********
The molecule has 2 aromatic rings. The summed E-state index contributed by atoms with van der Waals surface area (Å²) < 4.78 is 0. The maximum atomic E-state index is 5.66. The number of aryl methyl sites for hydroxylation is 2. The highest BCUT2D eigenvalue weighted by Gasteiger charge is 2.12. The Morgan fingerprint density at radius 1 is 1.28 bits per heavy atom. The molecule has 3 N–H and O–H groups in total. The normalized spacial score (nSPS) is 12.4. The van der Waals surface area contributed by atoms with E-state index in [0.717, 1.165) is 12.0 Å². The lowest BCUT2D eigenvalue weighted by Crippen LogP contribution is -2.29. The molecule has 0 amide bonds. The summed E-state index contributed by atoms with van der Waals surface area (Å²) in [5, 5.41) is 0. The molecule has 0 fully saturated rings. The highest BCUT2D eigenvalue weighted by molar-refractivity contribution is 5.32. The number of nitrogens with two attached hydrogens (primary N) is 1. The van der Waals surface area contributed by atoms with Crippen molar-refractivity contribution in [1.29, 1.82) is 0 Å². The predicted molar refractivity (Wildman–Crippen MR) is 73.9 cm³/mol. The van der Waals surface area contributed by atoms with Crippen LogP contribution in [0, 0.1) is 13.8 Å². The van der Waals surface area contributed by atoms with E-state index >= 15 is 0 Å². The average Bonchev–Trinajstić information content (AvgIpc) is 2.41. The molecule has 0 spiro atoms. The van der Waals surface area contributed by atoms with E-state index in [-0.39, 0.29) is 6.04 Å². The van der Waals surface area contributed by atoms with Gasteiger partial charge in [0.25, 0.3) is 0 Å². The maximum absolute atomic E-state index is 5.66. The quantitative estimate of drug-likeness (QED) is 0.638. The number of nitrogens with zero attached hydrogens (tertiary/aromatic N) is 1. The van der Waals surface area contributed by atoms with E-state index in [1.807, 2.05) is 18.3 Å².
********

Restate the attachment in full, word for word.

The molecule has 2 aromatic rings. The summed E-state index contributed by atoms with van der Waals surface area (Å²) < 4.78 is 0. The maximum atomic E-state index is 5.66. The number of aryl methyl sites for hydroxylation is 2. The highest BCUT2D eigenvalue weighted by Gasteiger charge is 2.12. The Morgan fingerprint density at radius 1 is 1.28 bits per heavy atom. The molecule has 3 N–H and O–H groups in total. The normalized spacial score (nSPS) is 12.4. The van der Waals surface area contributed by atoms with E-state index in [0.717, 1.165) is 12.0 Å². The lowest BCUT2D eigenvalue weighted by Crippen LogP contribution is -2.29. The molecule has 0 amide bonds. The summed E-state index contributed by atoms with van der Waals surface area (Å²) in [5, 5.41) is 0. The molecule has 0 fully saturated rings. The highest BCUT2D eigenvalue weighted by molar-refractivity contribution is 5.32. The number of nitrogens with two attached hydrogens (primary N) is 1. The van der Waals surface area contributed by atoms with Crippen molar-refractivity contribution in [1.29, 1.82) is 0 Å². The predicted molar refractivity (Wildman–Crippen MR) is 73.9 cm³/mol. The van der Waals surface area contributed by atoms with Crippen LogP contribution in [0, 0.1) is 13.8 Å². The van der Waals surface area contributed by atoms with E-state index >= 15 is 0 Å². The average Bonchev–Trinajstić information content (AvgIpc) is 2.41. The molecule has 0 spiro atoms. The van der Waals surface area contributed by atoms with E-state index in [-0.39, 0.29) is 6.04 Å². The van der Waals surface area contributed by atoms with Gasteiger partial charge in [0.25, 0.3) is 0 Å². The maximum absolute atomic E-state index is 5.66. The quantitative estimate of drug-likeness (QED) is 0.638. The number of nitrogens with zero attached hydrogens (tertiary/aromatic N) is 1. The van der Waals surface area contributed by atoms with E-state index in [1.807, 2.05) is 18.3 Å².